With industry minds currently preoccupied with the potential crossover of real money gambling with games on social networks, it was unsurprising that this theme, along with mobile, dominated content at the seventh annual Online Bingo Summit held at London’s Paddington Hilton last week.
Gambling content after all forms the basis of several of Facebook’s most profitable games, such as Zynga Poker and Caesars-owned Slotomania, while online bingo is arguably the real-money sector’s only truly social game, promising the greatest audience and product crossover.
Social games providers such as Slingo – whose Zynga-licensed version of its slots/bingo hybrid has 17.2 million monthly active users (MAU) on Facebook – thus rubbed shoulders with more familiar exponents of the real-money space on the panels and presentations in front of an audience that included representatives from all the major UK online bingo brands and providers. Senior figures from Tombola, Foxy, Playtech, 888/Dragonfish, Sun Bingo, Jackpot Joy, Paddy Power, Wiliam Hill, Ladbrokes and Costa Bingo were all present, alongside smaller operators and suppliers, mainland European operators, European lotteries, affiliates, even a provincial Canadian regulator.
Search engine giant Google was first to present to the 200-strong audience. Deputising for former Paddy Power and PokerStars marketing man Fintan Costello, gambling industry manager Marie Despringhere said that the 351 active bingo brands in the UK “means that every single day I could be playing bingo on a different site throughout the year”. This made differentiation of brand increasingly difficult, she argued, particularly against the backdrop of a 300% rise in TV ad spend by bingo brands in the UK since 2009 to reach £20m in 2011 (Source: Mintel). The rise of multi-screening among bingo players, referring to their use of laptops, mobiles and tablets while watching TV, made it even harder to compete for their attention, she added.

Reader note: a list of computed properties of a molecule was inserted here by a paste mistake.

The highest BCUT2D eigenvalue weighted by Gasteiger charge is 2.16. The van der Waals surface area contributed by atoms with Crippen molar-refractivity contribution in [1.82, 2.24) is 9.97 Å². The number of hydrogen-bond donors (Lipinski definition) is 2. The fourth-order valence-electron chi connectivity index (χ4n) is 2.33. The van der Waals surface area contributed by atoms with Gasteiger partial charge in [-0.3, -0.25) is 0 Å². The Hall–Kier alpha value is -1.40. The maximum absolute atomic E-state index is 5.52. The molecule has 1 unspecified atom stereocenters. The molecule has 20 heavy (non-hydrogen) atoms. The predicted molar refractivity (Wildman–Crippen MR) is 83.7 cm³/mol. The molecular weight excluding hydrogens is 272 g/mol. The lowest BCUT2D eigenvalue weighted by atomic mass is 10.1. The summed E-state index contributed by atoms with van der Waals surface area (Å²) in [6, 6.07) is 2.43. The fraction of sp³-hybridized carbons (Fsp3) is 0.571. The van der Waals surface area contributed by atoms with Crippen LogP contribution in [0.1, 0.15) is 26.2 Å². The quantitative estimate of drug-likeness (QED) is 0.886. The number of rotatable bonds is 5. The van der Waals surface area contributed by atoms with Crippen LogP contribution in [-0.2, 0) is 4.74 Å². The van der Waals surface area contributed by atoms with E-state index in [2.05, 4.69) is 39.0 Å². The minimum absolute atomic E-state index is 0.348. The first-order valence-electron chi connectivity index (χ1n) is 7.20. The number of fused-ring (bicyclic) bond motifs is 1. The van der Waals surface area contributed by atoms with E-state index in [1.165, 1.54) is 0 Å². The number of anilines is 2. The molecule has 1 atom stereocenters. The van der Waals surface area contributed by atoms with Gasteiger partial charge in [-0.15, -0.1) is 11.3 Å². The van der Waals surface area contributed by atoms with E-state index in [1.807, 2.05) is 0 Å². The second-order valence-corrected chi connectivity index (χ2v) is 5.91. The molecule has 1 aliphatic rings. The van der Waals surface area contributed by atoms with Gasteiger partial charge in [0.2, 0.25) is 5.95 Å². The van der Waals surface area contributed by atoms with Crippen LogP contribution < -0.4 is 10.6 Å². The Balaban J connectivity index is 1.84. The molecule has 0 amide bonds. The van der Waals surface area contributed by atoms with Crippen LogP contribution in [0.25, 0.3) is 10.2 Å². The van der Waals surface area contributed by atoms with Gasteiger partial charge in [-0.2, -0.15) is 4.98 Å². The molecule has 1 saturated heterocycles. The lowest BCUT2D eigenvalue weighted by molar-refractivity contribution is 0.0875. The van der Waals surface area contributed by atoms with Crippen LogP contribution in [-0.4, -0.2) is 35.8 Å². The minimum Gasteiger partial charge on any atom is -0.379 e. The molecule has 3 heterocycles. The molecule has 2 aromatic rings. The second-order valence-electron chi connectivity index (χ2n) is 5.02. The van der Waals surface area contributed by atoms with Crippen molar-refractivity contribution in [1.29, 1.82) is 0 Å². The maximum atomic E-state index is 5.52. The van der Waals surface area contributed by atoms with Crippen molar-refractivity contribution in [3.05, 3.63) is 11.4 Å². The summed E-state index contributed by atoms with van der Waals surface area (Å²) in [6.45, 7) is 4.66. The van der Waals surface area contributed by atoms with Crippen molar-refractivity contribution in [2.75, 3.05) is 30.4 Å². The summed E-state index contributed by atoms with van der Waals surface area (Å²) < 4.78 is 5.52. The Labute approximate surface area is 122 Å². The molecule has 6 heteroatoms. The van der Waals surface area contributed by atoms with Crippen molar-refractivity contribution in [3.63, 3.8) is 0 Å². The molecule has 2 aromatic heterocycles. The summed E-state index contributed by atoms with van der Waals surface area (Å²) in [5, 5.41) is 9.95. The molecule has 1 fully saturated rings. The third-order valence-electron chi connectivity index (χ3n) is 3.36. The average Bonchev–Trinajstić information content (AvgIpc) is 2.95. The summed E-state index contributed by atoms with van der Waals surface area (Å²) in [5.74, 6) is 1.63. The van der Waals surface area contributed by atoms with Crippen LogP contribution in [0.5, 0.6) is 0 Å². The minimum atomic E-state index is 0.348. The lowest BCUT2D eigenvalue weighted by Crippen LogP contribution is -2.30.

The solution? Google-owned YouTube, according to Despringhere, citing TGI data that online bingo players are 43% more likely to watch video online as the typical internet user. “YouTube is the largest video site in the world, the second largest search engine in the UK and the biggest homepage in the UK. YouTube bingo search is growing, whether it’s for bingo keywords or TV, whatever it is, bingo players watch TV, they go on YouTube and they search for bingo queries.”
The different revenue models deployed in social games and real-money gambling were the subject of investigation on the innovation panel on Day 1, featuring Slingo CEO Rich Roberts, Sumit Gupta of the company behind Facebook game Bingo Bash and Bingocams CEO Marin Muyser. Gupta told the audience that of BingoBash’s 2.2m active players on Facebook, “only 2% have ever paid anything to us”, with those users paying 10c per game. Roberts put the industry average at somewhere between 5-7%. “If you are doing 3% it will be very difficult to make money on it” he argued, who added that most games in the space were probably yielding around the 2% mark. Roberts also argued that a long view needed to be taken of the huge valuations currently being placed on social gaming companies, that moderator Leigh Nissim pointed out were “significantly higher than egaming business that are potentially generating more cash”. On IGT’s recent US$500m buy of DoubleDownCasino, Roberts said: “It was really about what they think IGT is going to do with DoubleDown…as a full wagered gambling product.”